The reception seating plan is a delicate task. You may have a list of guests who can be described as complicated in terms of where they should be sat. Not to worry, if you follow these basics you should have a happy reception with no disputes! You may be wondering, ‘why can’t my guests just sit where they would like’ this does sound like a good idea but we promise it never turns out how expected. By logically planning a seating chart you will almost guarantee everyone will be happy and no one is left awkwardly standing at the back because they don’t want to sit in the only available seat.
Usually, there is a long rectangle table at the top of the venue which can be seen by all other tables. This is where the newlyweds will sit with their important members of the wedding e.g. Mum, Dad, Maid Of Honour and Bestman. Classically, the layout (from left to right) goes Maid Of Honour, Groom, Bride, then the Best man. With the parents on either end depending on how big the table is.
However, this can be customised to your desires, there are no rules! If the idea of being the centre of attention does not appeal to you, why not put 2 extra chairs on every guest table so you can move and mingle on every table?
Usually, the surrounding tables of the top table are the family tables of the bride and groom. Sometimes it is the married couple’s parents which are head of the family table. Depending on your family dynamic will decide how these tables will be seated and organised, especially in the case of divorced parents which do not get along.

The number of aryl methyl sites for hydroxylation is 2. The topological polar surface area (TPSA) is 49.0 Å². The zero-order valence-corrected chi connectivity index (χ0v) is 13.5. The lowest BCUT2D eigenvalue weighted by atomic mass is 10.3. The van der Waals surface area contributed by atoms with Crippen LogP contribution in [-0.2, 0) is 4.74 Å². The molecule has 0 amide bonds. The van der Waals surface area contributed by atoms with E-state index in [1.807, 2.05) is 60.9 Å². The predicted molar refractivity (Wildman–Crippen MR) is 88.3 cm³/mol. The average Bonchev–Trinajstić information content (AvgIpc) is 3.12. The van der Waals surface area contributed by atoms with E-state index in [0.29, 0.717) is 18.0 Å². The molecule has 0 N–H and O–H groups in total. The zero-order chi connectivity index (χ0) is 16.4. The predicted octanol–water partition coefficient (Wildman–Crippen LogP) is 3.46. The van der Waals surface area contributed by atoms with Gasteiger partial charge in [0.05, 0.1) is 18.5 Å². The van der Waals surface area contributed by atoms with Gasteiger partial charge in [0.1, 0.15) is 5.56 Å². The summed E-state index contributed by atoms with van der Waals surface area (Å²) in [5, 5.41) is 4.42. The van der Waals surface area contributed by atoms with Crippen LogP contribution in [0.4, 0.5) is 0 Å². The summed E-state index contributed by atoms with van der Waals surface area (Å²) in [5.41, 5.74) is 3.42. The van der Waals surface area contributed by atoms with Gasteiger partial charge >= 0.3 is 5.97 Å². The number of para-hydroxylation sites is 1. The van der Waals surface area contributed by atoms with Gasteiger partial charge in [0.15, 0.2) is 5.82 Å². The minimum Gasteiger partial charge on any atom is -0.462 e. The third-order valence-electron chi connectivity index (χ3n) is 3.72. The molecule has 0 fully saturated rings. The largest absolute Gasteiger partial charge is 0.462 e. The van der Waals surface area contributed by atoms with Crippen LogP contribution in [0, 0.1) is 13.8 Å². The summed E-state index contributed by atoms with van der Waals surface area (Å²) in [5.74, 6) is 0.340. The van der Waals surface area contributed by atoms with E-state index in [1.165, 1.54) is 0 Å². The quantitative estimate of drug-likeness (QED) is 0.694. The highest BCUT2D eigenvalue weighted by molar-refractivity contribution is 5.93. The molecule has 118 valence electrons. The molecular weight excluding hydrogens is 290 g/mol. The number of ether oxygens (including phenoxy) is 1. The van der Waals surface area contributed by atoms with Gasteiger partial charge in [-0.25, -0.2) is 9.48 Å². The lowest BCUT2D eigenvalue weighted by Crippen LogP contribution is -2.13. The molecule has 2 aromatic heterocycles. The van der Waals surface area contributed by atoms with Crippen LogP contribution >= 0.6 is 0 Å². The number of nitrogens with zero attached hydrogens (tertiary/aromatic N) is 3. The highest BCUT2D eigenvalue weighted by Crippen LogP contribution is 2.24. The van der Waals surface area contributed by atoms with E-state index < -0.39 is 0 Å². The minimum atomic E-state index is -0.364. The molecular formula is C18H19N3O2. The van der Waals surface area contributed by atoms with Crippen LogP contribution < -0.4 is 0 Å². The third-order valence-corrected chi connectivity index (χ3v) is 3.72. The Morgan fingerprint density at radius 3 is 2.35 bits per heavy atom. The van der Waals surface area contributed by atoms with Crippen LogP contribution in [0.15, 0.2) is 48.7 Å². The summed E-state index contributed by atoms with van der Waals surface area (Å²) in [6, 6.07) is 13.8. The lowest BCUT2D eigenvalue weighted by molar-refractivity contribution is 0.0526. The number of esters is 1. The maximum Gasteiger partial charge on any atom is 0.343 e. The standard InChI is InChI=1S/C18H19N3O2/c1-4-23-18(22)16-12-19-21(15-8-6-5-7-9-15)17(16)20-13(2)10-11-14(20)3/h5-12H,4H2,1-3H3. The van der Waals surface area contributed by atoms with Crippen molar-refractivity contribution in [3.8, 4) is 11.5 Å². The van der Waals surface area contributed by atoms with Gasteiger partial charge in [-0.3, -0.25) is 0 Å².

The rest of the guests
This will involve mixing and matching as it can be awkward putting friends with other friends who do not know each other. To some, the idea of putting people together you think would get on is a dream and can be highly effective… but, realise that not everyone likes to be put into this situation, therefore, be mindful when deciding on this aspect of the seating. We recommend putting acquaintances together when you can, but if you cannot then it is not the end of the world. If you have a large group of people who know each other, split them evenly to avoid having one person being separated from the group.
If you are feeling the stress, why not rely on your maid of honour and best man, or even your parents as they will be able to provide helpful insight into what will work well and who to split up.
You may want to play cupid with your seating plan, but avoid having a table full of single people. This can be very awkward for those sitting there, rather be more discreet with your placing. Same way, do not sit your single friend on a table full of newlywed couples who are clearly in love, not a good ego boost.
If you have many children at your wedding why not put them all on one table and let them enjoy themselves. An adult does not need to be sat with them, but a watchful eye nearby is advised so that the fun does not turn into chaos. If you only have a few children attending, seat them with their parents.
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